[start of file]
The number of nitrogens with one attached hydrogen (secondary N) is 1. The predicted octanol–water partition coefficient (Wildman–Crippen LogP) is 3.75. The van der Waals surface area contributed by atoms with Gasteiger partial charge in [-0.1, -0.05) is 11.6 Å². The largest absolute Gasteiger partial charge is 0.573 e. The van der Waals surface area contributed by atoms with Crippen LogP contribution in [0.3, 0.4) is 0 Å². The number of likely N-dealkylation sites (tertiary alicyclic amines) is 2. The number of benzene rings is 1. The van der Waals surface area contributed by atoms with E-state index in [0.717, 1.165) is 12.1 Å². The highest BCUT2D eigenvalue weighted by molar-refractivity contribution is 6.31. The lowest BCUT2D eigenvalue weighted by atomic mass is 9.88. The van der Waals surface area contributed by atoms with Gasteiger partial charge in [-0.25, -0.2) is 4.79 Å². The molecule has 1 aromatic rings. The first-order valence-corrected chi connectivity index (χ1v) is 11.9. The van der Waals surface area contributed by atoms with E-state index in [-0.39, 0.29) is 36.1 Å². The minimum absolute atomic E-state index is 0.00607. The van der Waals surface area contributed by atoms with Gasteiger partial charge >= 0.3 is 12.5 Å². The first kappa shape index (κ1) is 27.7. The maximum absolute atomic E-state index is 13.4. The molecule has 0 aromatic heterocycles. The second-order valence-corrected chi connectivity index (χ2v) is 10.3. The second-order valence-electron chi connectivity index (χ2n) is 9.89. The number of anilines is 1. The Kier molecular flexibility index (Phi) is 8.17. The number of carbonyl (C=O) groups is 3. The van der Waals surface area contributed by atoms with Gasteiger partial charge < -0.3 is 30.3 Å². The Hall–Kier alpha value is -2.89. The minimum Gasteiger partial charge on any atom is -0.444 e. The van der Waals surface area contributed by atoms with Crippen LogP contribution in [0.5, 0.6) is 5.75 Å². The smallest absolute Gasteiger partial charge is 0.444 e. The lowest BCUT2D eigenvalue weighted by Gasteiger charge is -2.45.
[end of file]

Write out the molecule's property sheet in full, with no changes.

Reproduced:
The number of nitrogens with one attached hydrogen (secondary N) is 1. The predicted octanol–water partition coefficient (Wildman–Crippen LogP) is 3.75. The van der Waals surface area contributed by atoms with Gasteiger partial charge in [-0.1, -0.05) is 11.6 Å². The largest absolute Gasteiger partial charge is 0.573 e. The van der Waals surface area contributed by atoms with Crippen LogP contribution in [0.3, 0.4) is 0 Å². The number of likely N-dealkylation sites (tertiary alicyclic amines) is 2. The number of benzene rings is 1. The van der Waals surface area contributed by atoms with E-state index in [0.717, 1.165) is 12.1 Å². The highest BCUT2D eigenvalue weighted by molar-refractivity contribution is 6.31. The lowest BCUT2D eigenvalue weighted by atomic mass is 9.88. The van der Waals surface area contributed by atoms with Gasteiger partial charge in [-0.25, -0.2) is 4.79 Å². The molecule has 1 aromatic rings. The first-order valence-corrected chi connectivity index (χ1v) is 11.9. The van der Waals surface area contributed by atoms with E-state index in [-0.39, 0.29) is 36.1 Å². The minimum absolute atomic E-state index is 0.00607. The van der Waals surface area contributed by atoms with Gasteiger partial charge >= 0.3 is 12.5 Å². The first kappa shape index (κ1) is 27.7. The maximum absolute atomic E-state index is 13.4. The molecule has 0 aromatic heterocycles. The second-order valence-corrected chi connectivity index (χ2v) is 10.3. The second-order valence-electron chi connectivity index (χ2n) is 9.89. The number of anilines is 1. The Kier molecular flexibility index (Phi) is 8.17. The number of carbonyl (C=O) groups is 3. The van der Waals surface area contributed by atoms with Gasteiger partial charge < -0.3 is 30.3 Å². The Hall–Kier alpha value is -2.89. The minimum Gasteiger partial charge on any atom is -0.444 e. The van der Waals surface area contributed by atoms with Crippen LogP contribution in [0.5, 0.6) is 5.75 Å². The smallest absolute Gasteiger partial charge is 0.444 e. The lowest BCUT2D eigenvalue weighted by Gasteiger charge is -2.45.